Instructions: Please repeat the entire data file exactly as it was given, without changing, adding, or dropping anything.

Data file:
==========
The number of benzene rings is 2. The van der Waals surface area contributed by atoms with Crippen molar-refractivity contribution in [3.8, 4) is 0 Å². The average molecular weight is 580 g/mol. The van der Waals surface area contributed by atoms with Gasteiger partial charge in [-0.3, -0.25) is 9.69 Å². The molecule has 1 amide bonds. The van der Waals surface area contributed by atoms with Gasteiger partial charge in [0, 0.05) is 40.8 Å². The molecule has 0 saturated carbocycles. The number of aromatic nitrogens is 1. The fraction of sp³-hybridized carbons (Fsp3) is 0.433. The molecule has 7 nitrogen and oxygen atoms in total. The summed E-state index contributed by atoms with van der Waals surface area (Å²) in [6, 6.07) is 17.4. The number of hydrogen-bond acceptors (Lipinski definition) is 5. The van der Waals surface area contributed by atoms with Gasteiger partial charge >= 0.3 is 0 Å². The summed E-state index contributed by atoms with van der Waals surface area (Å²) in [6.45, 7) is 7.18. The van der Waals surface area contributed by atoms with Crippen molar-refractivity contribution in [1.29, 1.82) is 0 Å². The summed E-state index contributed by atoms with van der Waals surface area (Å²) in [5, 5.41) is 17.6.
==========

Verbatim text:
The number of benzene rings is 2. The van der Waals surface area contributed by atoms with Crippen molar-refractivity contribution in [3.8, 4) is 0 Å². The average molecular weight is 580 g/mol. The van der Waals surface area contributed by atoms with Gasteiger partial charge in [-0.3, -0.25) is 9.69 Å². The molecule has 1 amide bonds. The van der Waals surface area contributed by atoms with Gasteiger partial charge in [0, 0.05) is 40.8 Å². The molecule has 0 saturated carbocycles. The number of aromatic nitrogens is 1. The fraction of sp³-hybridized carbons (Fsp3) is 0.433. The molecule has 7 nitrogen and oxygen atoms in total. The summed E-state index contributed by atoms with van der Waals surface area (Å²) in [6, 6.07) is 17.4. The number of hydrogen-bond acceptors (Lipinski definition) is 5. The van der Waals surface area contributed by atoms with Gasteiger partial charge >= 0.3 is 0 Å². The summed E-state index contributed by atoms with van der Waals surface area (Å²) in [6.45, 7) is 7.18. The van der Waals surface area contributed by atoms with Crippen molar-refractivity contribution in [1.29, 1.82) is 0 Å². The summed E-state index contributed by atoms with van der Waals surface area (Å²) in [5, 5.41) is 17.6.